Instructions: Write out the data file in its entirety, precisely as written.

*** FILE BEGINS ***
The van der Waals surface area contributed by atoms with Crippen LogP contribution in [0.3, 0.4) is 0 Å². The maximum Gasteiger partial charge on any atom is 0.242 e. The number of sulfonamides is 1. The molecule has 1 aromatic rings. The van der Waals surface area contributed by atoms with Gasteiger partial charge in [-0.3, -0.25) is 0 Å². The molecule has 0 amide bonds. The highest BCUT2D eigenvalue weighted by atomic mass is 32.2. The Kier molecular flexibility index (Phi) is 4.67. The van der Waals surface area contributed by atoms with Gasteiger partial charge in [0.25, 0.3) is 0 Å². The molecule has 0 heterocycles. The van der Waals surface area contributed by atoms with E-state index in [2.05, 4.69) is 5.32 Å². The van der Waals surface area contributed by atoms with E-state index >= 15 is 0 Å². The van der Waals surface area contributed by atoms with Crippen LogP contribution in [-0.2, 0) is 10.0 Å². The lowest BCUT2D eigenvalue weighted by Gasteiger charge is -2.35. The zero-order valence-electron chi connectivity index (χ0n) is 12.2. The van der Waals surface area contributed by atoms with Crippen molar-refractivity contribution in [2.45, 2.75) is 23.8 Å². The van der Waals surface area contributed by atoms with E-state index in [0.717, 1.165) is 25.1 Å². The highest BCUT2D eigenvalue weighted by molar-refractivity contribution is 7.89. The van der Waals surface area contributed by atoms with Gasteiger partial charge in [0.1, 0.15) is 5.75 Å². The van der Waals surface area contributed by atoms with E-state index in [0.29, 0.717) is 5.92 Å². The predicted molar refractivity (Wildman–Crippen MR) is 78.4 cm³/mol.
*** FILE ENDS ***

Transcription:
The van der Waals surface area contributed by atoms with Crippen LogP contribution in [0.3, 0.4) is 0 Å². The maximum Gasteiger partial charge on any atom is 0.242 e. The number of sulfonamides is 1. The molecule has 1 aromatic rings. The van der Waals surface area contributed by atoms with Gasteiger partial charge in [-0.3, -0.25) is 0 Å². The molecule has 0 amide bonds. The highest BCUT2D eigenvalue weighted by atomic mass is 32.2. The Kier molecular flexibility index (Phi) is 4.67. The van der Waals surface area contributed by atoms with Gasteiger partial charge in [0.25, 0.3) is 0 Å². The molecule has 0 heterocycles. The van der Waals surface area contributed by atoms with E-state index in [2.05, 4.69) is 5.32 Å². The van der Waals surface area contributed by atoms with E-state index >= 15 is 0 Å². The van der Waals surface area contributed by atoms with Crippen LogP contribution in [-0.2, 0) is 10.0 Å². The lowest BCUT2D eigenvalue weighted by Gasteiger charge is -2.35. The zero-order valence-electron chi connectivity index (χ0n) is 12.2. The van der Waals surface area contributed by atoms with Crippen molar-refractivity contribution in [2.45, 2.75) is 23.8 Å². The van der Waals surface area contributed by atoms with E-state index in [0.717, 1.165) is 25.1 Å². The highest BCUT2D eigenvalue weighted by molar-refractivity contribution is 7.89. The van der Waals surface area contributed by atoms with Gasteiger partial charge in [0.1, 0.15) is 5.75 Å². The van der Waals surface area contributed by atoms with E-state index in [0.29, 0.717) is 5.92 Å². The predicted molar refractivity (Wildman–Crippen MR) is 78.4 cm³/mol.